The OnePlus 3T is a relatively light revision of the impressive OnePlus 3. It brings the phone right up to date, putting it head-to-head with the Google Pixel.
A Google Pixel XL will cost you $770, but the OnePlus 3T is $440. That’s a massive savings, and although OnePlus bumped the price of the 3T up by $40 over the OnePlus 3’s $400 price tag, it’s still way cheaper than the Galaxy S7, the LG G5, or any other big-brand flagship Android phone on sale today. The insanely low price is weird enough to make you wonder: Is this phone that cheap because it’s terrible?
The OnePlus 3 was the best phone OnePlus had made, and one we highly recommended. Can a revision that adds newer hardware to a winning package do anything other than improve on the original? We’ve been finding out.
Put the OnePlus 3 next to the OnePlus 3T and unless you are familiar with the colors — the OnePlus 3T ditches silver for a stylish gunmetal finish — it’s absolutely impossible to tell them apart. They’re so alike, if they moved in together, it would be into a pod. There was no sense in changing the OnePlus 3’s design after just six months, because it was gorgeous to start with.
The OnePlus 3T replaces the sandpaper-like body of the old OnePlus 2 for smooth metal, and the overall design has a level of minimalism that makes us almost weep with joy. There’s a solitary OnePlus logo stamped on the back, bookended by iPhone and HTC-like antenna breaks, and a slightly raised camera lens. That’s it. It’s a real beauty.
Pick it up, and the sides are subtly curved and completely smooth. It fits in your palm extremely well. We hold our phones many times during the day, and comfort is very important. However, since the OnePlus 3 made its debut, in-hand comfort has been taken to the next level by phones such as the ZTE Axon 7 and the Huawei Nova. The OnePlus 3T can’t quite match the thought and effort that went into shaping the Axon 7’s body in particular. It’s not like it’s covered in thorns, but the game has definitely moved on from the somewhat sharp edges of the 3T.
It’s also surprisingly compact. Samsung and LG have 5.1-inch and 5.3-inch screens respectively on their top phones this year, and although the OnePlus 3 has a 5.5-inch screen, it’s barely wider than the LG G5 and a millimeter or so longer. It’s even thinner, too, and weighs 158 grams, which is nearly the same as the G5 and S7.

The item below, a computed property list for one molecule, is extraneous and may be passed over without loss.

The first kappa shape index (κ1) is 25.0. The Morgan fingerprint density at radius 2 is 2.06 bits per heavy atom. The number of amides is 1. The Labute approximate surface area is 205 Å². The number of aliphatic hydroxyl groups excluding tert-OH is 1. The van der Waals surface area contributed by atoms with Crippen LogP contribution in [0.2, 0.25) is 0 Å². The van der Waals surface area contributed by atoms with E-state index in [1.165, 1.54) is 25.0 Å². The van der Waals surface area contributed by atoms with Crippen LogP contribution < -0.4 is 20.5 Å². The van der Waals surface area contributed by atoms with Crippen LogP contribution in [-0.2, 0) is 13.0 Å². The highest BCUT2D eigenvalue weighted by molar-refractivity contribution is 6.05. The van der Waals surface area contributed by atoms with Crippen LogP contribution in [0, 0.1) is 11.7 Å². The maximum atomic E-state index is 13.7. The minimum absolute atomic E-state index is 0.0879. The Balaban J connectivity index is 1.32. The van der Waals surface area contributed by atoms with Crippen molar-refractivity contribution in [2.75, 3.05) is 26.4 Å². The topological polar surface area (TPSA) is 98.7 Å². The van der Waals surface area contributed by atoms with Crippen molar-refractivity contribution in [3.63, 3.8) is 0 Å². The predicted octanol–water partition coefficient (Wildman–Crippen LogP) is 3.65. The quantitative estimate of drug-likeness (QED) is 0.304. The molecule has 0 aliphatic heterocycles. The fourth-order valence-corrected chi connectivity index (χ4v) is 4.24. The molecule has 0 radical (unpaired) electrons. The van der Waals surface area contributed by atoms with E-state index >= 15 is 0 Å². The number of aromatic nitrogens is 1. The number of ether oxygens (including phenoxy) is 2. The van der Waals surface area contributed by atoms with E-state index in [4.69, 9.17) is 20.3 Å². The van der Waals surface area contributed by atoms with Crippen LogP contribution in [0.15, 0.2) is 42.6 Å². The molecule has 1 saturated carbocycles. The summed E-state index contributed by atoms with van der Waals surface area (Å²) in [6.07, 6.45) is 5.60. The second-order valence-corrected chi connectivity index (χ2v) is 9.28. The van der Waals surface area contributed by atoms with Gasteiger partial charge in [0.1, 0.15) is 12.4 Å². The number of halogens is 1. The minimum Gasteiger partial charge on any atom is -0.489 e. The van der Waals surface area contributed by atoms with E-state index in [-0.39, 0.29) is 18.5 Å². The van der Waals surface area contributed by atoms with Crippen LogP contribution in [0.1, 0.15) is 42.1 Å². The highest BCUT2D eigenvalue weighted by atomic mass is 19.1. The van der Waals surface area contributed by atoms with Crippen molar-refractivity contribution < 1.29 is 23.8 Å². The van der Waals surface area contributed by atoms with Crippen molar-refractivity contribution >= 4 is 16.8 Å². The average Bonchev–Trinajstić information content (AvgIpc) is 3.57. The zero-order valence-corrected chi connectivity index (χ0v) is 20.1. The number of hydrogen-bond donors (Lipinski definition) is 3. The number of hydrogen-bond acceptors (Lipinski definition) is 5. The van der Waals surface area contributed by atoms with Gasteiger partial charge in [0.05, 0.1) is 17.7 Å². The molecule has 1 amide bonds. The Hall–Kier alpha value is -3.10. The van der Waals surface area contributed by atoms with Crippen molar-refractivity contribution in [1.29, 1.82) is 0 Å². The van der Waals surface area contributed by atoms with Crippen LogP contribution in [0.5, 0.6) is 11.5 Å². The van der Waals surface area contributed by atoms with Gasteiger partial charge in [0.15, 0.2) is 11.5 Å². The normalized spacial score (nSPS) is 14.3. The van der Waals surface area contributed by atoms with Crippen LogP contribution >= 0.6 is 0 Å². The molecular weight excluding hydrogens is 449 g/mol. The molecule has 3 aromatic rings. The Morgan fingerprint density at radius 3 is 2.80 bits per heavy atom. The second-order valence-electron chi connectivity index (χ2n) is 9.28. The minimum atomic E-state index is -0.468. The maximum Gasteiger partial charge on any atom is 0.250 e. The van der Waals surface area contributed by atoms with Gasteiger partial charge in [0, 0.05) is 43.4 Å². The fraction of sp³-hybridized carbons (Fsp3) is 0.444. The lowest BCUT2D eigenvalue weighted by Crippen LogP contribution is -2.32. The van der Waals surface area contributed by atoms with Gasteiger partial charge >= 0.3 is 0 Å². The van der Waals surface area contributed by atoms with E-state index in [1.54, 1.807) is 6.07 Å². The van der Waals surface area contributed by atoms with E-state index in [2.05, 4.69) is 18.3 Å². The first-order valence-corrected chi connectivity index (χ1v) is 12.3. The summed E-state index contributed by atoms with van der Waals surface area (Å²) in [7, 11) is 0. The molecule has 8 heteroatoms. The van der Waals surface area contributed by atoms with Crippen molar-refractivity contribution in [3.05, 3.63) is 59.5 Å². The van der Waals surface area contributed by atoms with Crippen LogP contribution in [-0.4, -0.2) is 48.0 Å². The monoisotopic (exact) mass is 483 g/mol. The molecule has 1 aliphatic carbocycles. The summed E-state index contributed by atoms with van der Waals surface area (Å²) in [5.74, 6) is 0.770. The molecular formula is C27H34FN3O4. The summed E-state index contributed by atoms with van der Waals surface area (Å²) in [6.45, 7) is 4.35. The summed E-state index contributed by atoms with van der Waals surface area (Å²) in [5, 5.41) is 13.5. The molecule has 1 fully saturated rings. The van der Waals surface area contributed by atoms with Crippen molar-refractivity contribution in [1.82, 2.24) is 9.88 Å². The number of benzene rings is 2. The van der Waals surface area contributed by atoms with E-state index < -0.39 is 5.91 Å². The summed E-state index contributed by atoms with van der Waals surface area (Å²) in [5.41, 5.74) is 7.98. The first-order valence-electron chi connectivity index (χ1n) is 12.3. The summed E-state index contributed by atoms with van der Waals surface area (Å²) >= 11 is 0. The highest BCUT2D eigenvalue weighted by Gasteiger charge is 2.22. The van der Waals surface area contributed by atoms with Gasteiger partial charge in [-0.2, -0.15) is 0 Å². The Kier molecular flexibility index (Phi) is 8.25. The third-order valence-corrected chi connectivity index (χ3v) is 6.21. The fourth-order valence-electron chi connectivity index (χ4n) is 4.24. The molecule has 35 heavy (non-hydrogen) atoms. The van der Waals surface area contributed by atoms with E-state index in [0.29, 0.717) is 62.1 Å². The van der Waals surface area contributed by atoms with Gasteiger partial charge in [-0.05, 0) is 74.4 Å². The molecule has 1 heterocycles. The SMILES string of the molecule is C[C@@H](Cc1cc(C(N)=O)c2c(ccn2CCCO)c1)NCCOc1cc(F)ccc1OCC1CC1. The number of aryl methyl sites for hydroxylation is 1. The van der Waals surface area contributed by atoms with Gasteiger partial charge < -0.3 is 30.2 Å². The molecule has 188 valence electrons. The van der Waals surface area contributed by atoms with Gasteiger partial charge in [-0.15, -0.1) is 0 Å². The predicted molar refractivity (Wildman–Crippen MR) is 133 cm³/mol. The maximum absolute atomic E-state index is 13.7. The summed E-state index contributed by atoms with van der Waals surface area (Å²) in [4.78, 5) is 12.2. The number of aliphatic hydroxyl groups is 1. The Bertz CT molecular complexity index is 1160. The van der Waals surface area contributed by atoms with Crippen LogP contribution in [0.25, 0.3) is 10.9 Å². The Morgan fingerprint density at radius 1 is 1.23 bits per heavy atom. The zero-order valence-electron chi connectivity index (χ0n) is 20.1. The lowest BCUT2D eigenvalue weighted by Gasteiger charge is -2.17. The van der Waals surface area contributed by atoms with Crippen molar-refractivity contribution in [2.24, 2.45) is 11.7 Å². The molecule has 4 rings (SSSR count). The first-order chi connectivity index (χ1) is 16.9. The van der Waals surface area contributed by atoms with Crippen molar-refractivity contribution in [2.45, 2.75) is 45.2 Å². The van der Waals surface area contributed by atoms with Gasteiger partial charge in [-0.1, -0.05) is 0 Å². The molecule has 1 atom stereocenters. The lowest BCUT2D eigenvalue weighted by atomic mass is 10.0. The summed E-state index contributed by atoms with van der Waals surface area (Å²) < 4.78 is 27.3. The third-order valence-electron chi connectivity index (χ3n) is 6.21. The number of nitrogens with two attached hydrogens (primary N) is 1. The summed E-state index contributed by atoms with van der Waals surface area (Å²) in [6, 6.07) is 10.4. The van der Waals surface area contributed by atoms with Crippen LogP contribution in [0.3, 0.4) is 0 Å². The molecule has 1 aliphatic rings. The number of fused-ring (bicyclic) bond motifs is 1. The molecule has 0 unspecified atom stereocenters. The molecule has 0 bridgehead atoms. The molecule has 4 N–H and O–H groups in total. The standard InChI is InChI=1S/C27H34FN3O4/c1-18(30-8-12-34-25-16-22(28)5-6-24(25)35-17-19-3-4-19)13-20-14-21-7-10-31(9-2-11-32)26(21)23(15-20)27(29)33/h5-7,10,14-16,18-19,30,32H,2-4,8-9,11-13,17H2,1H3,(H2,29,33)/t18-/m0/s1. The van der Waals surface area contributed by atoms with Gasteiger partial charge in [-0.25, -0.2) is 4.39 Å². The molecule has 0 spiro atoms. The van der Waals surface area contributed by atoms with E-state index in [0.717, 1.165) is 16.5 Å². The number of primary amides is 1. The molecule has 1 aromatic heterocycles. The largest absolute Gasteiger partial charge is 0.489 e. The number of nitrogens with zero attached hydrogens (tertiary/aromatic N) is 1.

If you swooned at the sight of the OnePlus 3, then the 3T will make you weak at the knees, too. As for us? It’s so pretty, we’ve had to pick ourselves up off the floor a few times.
A pane of curved 2.5D Gorilla Glass 4 covers the screen, completing the slickly modern design. It’s punctuated only by the fingerprint sensor, which doubles as the home button. On the side of the body, the notification alert slider makes a welcome return. The two-stage switch lets you selectively mute alerts, based on importance. It’s a time-saver, and the switch itself has a cool knurled pattern for grip. Its placement at the top left of the device is a little odd, but only if you’re right handed.
The fingerprint sensor always recognized my print with astonishing speed, and there’s NFC in the OnePlus 3T, so the phone supports Android Pay. Mobile payments are hit or miss, but Android Pay’s problems are hardly unique to the 3T.
The OnePlus 3T has a 5.5-inch Optic AMOLED screen with a 1,920 x 1,080 pixel resolution. What’s Optic AMOLED? According to OnePlus CEO Carl Pei, the Samsung-supplied screens feature a dual-polarizing layer that’s tuned for improved color temperature and contrast. On the OnePlus 3, it was always a pain to “tune” using the basic controls, but that’s changed on the OnePlus 3T. Out of the box, it looks amazing, and the true whites really shine through in a way that was difficult to achieve on the 3. If it’s too stark, under a Screen Calibration setting, there’s an eye-pleasing sRGB option, and a custom setting with a warm-to-cool slider.